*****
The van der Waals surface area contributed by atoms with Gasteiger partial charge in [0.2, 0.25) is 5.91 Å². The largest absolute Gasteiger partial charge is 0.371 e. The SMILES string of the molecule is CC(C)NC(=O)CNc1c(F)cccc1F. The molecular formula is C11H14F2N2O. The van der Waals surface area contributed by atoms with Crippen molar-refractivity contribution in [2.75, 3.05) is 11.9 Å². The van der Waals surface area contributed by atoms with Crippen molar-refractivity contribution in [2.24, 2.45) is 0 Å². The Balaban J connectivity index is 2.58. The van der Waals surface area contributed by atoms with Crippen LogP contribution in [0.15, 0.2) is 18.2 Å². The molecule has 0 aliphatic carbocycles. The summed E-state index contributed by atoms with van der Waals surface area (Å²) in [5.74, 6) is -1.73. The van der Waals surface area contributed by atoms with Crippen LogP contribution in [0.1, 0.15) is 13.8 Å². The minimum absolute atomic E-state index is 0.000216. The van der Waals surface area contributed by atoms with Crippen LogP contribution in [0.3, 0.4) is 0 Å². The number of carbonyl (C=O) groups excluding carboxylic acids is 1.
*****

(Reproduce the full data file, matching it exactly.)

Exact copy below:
The van der Waals surface area contributed by atoms with Gasteiger partial charge in [0.2, 0.25) is 5.91 Å². The largest absolute Gasteiger partial charge is 0.371 e. The SMILES string of the molecule is CC(C)NC(=O)CNc1c(F)cccc1F. The molecular formula is C11H14F2N2O. The van der Waals surface area contributed by atoms with Crippen molar-refractivity contribution in [2.75, 3.05) is 11.9 Å². The van der Waals surface area contributed by atoms with Crippen molar-refractivity contribution in [2.24, 2.45) is 0 Å². The Balaban J connectivity index is 2.58. The van der Waals surface area contributed by atoms with Crippen LogP contribution in [0.15, 0.2) is 18.2 Å². The molecule has 0 aliphatic carbocycles. The summed E-state index contributed by atoms with van der Waals surface area (Å²) in [5.74, 6) is -1.73. The van der Waals surface area contributed by atoms with Crippen LogP contribution in [0.1, 0.15) is 13.8 Å². The minimum absolute atomic E-state index is 0.000216. The van der Waals surface area contributed by atoms with Crippen LogP contribution in [0.3, 0.4) is 0 Å². The number of carbonyl (C=O) groups excluding carboxylic acids is 1.